I'm continually impressed by the stunning confluence of artistic talent on South Whidbey Island - and no more so than at Jean Whitesavage and Nick Lyle's Studio Open to reveal the botanical fence they've been working on for many months. Both delicate in its tracery and intricate in its patterning, the fence is one harmonious, impressive hunk of heavy steelwork Jean designed for the new Department of Information Services Building on the Capitol campus in Olympia. It's to be set into a landscape of native plants, including hundreds of our native orange trumpet honeysuckle (Lonicera ciliosa, left).
The fence is built in a series of panels with intertwining rhododendron leaves (truly big-leaf rhodies...), honeysuckle leaves and remarkably lifelike tubular flowers. Well, maybe not lifelike considering each blossom is nearly a foot long and made of steel...but Jean has managed to catch the essence and flair of a honeysuckle bloom.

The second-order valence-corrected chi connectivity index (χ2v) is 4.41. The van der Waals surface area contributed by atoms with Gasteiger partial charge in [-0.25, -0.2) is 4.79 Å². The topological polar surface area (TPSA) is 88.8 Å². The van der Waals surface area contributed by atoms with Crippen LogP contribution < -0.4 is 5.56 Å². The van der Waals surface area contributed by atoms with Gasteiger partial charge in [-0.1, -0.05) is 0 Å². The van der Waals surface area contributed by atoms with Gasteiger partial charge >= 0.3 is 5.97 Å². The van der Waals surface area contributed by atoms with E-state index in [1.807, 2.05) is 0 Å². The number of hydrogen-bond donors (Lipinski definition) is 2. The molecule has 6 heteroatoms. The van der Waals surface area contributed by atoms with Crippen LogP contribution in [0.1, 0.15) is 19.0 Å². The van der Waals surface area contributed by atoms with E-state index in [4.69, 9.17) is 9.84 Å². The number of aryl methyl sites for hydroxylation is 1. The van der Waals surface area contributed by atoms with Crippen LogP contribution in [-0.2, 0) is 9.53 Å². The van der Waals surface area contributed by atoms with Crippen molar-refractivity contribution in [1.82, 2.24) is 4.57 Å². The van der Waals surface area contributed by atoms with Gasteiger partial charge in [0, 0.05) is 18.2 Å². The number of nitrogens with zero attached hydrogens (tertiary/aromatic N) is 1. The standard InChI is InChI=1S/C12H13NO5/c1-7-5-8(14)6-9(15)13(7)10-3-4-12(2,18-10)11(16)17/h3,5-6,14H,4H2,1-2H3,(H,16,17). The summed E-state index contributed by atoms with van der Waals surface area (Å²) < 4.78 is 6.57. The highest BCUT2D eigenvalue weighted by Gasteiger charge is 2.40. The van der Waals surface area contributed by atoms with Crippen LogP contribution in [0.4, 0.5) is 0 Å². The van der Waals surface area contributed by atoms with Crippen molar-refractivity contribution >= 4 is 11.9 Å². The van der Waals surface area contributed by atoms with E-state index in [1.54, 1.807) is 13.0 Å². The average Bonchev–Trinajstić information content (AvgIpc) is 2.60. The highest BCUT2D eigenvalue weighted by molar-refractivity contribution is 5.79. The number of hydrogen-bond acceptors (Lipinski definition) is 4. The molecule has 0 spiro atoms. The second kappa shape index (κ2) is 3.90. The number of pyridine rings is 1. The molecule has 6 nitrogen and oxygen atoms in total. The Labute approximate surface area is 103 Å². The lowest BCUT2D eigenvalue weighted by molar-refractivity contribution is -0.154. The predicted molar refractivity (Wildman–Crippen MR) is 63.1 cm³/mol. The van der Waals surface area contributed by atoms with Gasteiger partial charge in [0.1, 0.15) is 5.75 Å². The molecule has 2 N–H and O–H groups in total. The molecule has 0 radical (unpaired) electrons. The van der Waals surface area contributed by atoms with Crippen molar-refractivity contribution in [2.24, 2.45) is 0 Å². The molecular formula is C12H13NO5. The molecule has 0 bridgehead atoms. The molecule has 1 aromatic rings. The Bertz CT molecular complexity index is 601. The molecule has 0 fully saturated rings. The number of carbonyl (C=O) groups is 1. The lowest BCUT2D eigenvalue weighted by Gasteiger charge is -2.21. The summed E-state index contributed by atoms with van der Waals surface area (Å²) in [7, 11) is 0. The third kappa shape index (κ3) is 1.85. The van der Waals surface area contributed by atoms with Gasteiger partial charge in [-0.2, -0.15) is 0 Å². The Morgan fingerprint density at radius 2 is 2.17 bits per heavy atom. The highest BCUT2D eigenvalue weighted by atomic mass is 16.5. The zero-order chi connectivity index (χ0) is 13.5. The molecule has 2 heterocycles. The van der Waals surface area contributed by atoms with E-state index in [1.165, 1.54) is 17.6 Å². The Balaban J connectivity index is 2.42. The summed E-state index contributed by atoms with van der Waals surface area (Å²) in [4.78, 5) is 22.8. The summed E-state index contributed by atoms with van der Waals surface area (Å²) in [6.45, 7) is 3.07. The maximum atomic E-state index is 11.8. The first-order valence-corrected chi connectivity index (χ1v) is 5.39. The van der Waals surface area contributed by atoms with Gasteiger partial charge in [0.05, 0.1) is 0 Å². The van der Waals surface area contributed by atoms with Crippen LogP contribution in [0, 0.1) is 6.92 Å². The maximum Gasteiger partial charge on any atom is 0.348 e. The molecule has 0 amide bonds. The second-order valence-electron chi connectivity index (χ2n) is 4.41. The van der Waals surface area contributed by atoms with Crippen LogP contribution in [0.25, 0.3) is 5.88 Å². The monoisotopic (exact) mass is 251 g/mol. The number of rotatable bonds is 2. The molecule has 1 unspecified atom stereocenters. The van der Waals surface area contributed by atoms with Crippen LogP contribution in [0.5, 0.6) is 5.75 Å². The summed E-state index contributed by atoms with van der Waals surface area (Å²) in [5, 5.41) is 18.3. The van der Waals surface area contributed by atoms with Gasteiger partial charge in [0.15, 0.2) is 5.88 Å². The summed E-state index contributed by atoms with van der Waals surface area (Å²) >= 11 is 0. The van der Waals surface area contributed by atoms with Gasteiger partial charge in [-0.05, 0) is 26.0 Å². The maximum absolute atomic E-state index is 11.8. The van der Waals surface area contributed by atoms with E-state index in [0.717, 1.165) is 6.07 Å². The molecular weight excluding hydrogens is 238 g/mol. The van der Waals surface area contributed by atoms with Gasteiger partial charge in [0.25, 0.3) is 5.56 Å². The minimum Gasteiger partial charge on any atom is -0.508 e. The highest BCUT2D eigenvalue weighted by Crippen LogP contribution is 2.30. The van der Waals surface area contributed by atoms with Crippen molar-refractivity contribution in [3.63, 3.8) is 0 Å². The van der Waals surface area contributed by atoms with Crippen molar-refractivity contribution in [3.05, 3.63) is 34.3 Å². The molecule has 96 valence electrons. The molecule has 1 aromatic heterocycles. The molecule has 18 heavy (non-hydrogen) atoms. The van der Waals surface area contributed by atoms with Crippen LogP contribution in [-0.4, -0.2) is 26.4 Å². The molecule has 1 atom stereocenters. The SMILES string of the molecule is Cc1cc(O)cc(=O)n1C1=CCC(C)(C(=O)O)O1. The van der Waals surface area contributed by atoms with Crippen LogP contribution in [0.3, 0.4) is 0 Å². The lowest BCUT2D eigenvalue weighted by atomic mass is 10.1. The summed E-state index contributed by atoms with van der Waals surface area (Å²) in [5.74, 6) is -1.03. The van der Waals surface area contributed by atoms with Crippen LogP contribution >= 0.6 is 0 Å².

You can be sure I'll follow the fence to Olympia, and write a story about it for Pacific Northwest magazine once its installed. I'm fascinated to see Jean's work set into a landscape of native plants planted in a grid, garnished with hundreds of honeysuckle.
Jean at work in her studio, sorting leaves, flowers and stems
On of Jean's to-scale drawings of fence panels...
You can see the scale of the pieces compared with Jean's hand
The metal will be painted a soft, matte sage green, quite pale, which should show up amazingly in the landscape..
And here are the amazing honeysuckle blossoms...